In a study summarised on p 383 of this issue of Vet Record, Bishop and colleagues explore the accuracy of direct and sequential drilling in synthetic bone material.6 The position of the final drill hole was compared to the intended position when drilling perpendicular to the material, as well as drilling at angles of 10 and 20 degrees. Contrary to expectations, it was demonstrated that the centre of the sequentially drilled hole was less accurately positioned than when drilled directly. Furthermore, the accuracy of sequential drilling was further reduced when drilling at an angle rather than perpendicular to the bone.
Bishop and colleagues demonstrated that the accuracy of drilling is reduced with angulation, and the tendency is for the centre of the resultant drill hole to drift away from the surgeon’s hand. This effect is compounded with sequential drilling, which the authors consider might be expected. Drilling at an angle creates an ellipse rather than a round hole, and a larger drill bit will sit eccentrically in an ellipse, touching the far rim.
What concerns us as surgeons is not only that increasing angulation decreases our drilling accuracy, but what the magnitude of the error might be. In their data, Bishop and colleagues show that deviation from the expected centre can be up to 1.83 mm.6 When placing a 4.5 mm transcondylar screw in a typical humeral condyle, a correctly positioned screw will have about 2.5 mm of bone surrounding it at the isthmus. An error of the magnitude described by Bishop and colleagues could potentially damage subchondral bone and, with it, cartilage health.7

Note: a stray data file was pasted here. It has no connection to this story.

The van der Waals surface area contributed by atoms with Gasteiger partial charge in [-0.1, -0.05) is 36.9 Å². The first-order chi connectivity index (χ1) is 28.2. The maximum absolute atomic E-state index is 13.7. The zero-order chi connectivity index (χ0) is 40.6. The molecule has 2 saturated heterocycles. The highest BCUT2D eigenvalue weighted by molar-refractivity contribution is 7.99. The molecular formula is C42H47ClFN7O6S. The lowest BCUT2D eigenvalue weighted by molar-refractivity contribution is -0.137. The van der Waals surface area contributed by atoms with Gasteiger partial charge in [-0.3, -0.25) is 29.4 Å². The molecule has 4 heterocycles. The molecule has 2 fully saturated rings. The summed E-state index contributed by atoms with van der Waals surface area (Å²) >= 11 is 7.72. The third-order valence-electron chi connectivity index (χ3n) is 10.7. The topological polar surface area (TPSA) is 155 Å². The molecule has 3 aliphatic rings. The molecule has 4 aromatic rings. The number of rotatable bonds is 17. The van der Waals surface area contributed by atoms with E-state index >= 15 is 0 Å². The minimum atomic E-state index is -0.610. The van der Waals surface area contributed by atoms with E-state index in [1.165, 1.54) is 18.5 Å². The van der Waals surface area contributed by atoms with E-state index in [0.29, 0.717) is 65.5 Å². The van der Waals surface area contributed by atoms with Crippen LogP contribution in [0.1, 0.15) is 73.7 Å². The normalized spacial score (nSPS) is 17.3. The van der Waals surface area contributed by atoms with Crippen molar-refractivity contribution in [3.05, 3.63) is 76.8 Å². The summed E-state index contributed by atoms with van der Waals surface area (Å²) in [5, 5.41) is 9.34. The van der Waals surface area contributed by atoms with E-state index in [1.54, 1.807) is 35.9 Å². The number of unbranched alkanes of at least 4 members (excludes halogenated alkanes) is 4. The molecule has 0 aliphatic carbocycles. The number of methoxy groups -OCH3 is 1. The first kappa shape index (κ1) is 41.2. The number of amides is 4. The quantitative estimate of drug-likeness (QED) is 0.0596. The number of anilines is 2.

Before recommendations are made based on Bishop and colleagues’ findings, surgeons should consider the aspects of sequential drilling that may be superior to direct drilling with large diameter drill bits. A healthy screw-bone interface is critical to the success of a bone screw, be it a lag, positional, plate or suture anchor screw. Many iatrogenic factors affect the screw-bone interface, such as drill blunting or damage, drilling speed, drilling pressure and the resulting torque.8 Thermogenesis is demonstrated when drilling bone with large diameter drill bits, and sequential drilling is considered to reduce the maximum temperature.9,10
However, there is a paucity of research into the effect of drilling directly into canine cancellous or cortical bone with large diameter drill bits. Experimental studies on the structure and health of canine bone should be considered before we can make absolute recommendations. There are practical considerations too. Some drills will not have the torque to drill directly with large diameter drills, and such constraints may be important where access to equipment is limited.
Given sequential drilling and angulation lead to inaccuracy, what steps might the surgeon take to minimise these effects? At the planning stage, we might seek to minimise the need for angulation. However, it is rare this can be possible in cases where large diameter screws are required as the anatomy of the bone usually influences the direction of drilling. Bishop and colleagues suggest starting drilling perpendicular to the bone before angulation, although this has not been tested and must be carried out with extreme care to avoid damaging the cis cortex. Ensuring the planned screw position is taken as accurately as possible to the bone is vital, and the surgeon might consider fluoroscopy or mechanical guides. Additionally, these techniques may permit direct drilling. Another valuable technique to improve accuracy is the generation of patient-specific 3D printed drill guides from computed tomography scans (Fig 3). In many circumstances, these permit accurate drilling of bone regardless of screw diameter.11,12
An orthopaedic surgeon must know and understand the factors that influence the accuracy of drilling a hole in bone. For each case the surgeon must take into account the risks and benefits of each drilling technique, choosing the most appropriate method for the procedure, the surgeon’s experience and the available equipment.